VA Rehires Employee Involved in Drunk Driving Tragedy for $100K Job

Concept Photo/Shutterstock.com

A Veterans Affairs Department employee who was driving a government truck after a night of drinking when a co-worker fell out of the vehicle and died was re-hired at the agency after initially resigning, according to a report.

Jed Fillingim was on official travel to Dallas with two colleagues for a conference for federal employees when the incident occurred, reported WRC-TV, the Washington, D.C.-based NBC affiliate. All three workers had been drinking and while they were driving from a bar, Amy Wheat -- a VA employee based in Mississippi -- fell out of the truck and died.

Wheat suffered head injuries and a severed leg in fall, WRC-TV found in police reports. Fillingim, who was driving the truck, was arrested immediately following the incident on suspicion of “intoxication manslaughter,” but was not charged with any crime after police found his blood-alcohol content was at 0.03 -- below the legal limit. The test was administered nearly six hours after the incident, however, and 12 hours after Fillingim said he entered the bar.

Fillingim and Chad Barney, the third VA employee in the truck, purchased more than a dozen drinks on their credit cards at the bar, including jaeger bombs, beer and vodka.

Fillingim resigned from his position as VA’s Jackson, Miss., medical center manager in November 2010, five months after the incident. VA rehired him in a supervisory position in Augusta, Ga., in March 2011, however, and he is making more than $100,000 per year.

The department confirmed to Government Executive Fillingim is employed by VA, but said it could not get into further details due to privacy concerns. A spokesman said when hiring someone in Fillingim’s position, a Veterans Health Administration selecting official determines the best qualified candidate “with sole regard to merit and fitness for the position.”

Fillingim’s re-hiring occurred after a General Services Administration inspector general report found he and Barney had operated the government vehicle “outside policy guidelines, including driving (a vehicle) intoxicated,” according WRC.

The report was not originally released, and only obtained by the NBC affiliate through a Freedom of Information Act request. The full document spells out details of the day of the incident, but many names and locations are redacted. The report shows two individuals purchased 14 beers, 12 jaeger bombs and two vodka drinks. One individual was “acting inappropriately toward female patrons and staff” and was asked to leave.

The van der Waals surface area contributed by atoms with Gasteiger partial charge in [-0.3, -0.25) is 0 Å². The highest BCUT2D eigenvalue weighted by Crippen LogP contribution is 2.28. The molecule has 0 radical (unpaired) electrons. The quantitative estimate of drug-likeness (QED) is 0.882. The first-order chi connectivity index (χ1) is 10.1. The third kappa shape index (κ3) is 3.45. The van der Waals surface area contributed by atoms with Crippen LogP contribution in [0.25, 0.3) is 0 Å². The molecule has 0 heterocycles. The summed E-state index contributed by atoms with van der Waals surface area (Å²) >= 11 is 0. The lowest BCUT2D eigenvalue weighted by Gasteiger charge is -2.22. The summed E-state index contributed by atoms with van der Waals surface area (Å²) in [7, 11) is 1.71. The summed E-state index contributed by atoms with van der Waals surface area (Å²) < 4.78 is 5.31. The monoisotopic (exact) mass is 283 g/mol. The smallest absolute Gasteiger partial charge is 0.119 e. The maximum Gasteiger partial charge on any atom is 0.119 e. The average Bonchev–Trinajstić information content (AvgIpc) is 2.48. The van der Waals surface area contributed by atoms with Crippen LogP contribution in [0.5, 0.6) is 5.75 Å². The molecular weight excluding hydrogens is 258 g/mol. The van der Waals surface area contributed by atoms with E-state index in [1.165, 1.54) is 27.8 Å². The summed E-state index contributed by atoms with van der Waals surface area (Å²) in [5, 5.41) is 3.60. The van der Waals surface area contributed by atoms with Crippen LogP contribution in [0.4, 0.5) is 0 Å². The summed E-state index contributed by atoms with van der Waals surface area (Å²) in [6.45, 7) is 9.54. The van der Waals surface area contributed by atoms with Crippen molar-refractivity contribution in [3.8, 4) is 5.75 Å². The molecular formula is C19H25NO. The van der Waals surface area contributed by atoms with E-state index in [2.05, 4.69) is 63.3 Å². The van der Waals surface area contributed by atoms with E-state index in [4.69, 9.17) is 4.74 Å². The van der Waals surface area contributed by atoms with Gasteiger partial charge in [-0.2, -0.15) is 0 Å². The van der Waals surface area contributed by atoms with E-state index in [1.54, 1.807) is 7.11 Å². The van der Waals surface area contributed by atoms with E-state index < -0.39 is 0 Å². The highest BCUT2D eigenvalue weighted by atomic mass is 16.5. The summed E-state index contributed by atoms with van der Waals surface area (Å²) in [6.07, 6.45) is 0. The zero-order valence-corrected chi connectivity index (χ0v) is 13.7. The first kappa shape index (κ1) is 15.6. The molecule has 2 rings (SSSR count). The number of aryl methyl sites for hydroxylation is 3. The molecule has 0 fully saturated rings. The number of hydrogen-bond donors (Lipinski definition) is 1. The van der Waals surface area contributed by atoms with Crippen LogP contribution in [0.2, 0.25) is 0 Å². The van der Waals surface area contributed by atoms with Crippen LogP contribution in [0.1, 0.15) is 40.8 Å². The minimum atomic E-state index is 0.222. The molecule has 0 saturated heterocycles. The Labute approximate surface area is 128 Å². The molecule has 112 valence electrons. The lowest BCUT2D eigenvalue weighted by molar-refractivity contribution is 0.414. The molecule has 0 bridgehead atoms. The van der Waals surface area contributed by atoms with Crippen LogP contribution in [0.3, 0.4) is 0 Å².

After leaving the bar, the three went to a gas station and then Hooters, before Wheat’s death.

House Veterans’ Affairs Committee Chairman Jeff Miller, R-Fla., is looking into the incident. 

(Image via Concept Photo/Shutterstock.com)

Stay up-to-date with federal news alerts and analysis — Sign up for GovExec's email newsletters.
FROM OUR SPONSORS
JOIN THE DISCUSSION
Close [ x ] More from GovExec
 
 

Thank you for subscribing to newsletters from GovExec.com.
We think these reports might interest you:

  • Going Agile:Revolutionizing Federal Digital Services Delivery

    Here’s one indication that times have changed: Harriet Tubman is going to be the next face of the twenty dollar bill. Another sign of change? The way in which the federal government arrived at that decision.

    View
  • Cyber Risk Report: Cybercrime Trends from 2016

    In our first half 2016 cyber trends report, SurfWatch Labs threat intelligence analysts noted one key theme – the interconnected nature of cybercrime – and the second half of the year saw organizations continuing to struggle with that reality. The number of potential cyber threats, the pool of already compromised information, and the ease of finding increasingly sophisticated cybercriminal tools continued to snowball throughout the year.

    View
  • Featured Content from RSA Conference: Dissed by NIST

    Learn more about the latest draft of the U.S. National Institute of Standards and Technology guidance document on authentication and lifecycle management.

    View
  • GBC Issue Brief: The Future of 9-1-1

    A Look Into the Next Generation of Emergency Services

    View
  • GBC Survey Report: Securing the Perimeters

    A candid survey on cybersecurity in state and local governments

    View
  • The New IP: Moving Government Agencies Toward the Network of The Future

    Federal IT managers are looking to modernize legacy network infrastructures that are taxed by growing demands from mobile devices, video, vast amounts of data, and more. This issue brief discusses the federal government network landscape, as well as market, financial force drivers for network modernization.

    View
  • eBook: State & Local Cybersecurity

    CenturyLink is committed to helping state and local governments meet their cybersecurity challenges. Towards that end, CenturyLink commissioned a study from the Government Business Council that looked at the perceptions, attitudes and experiences of state and local leaders around the cybersecurity issue. The results were surprising in a number of ways. Learn more about their findings and the ways in which state and local governments can combat cybersecurity threats with this eBook.

    View

When you download a report, your information may be shared with the underwriters of that document.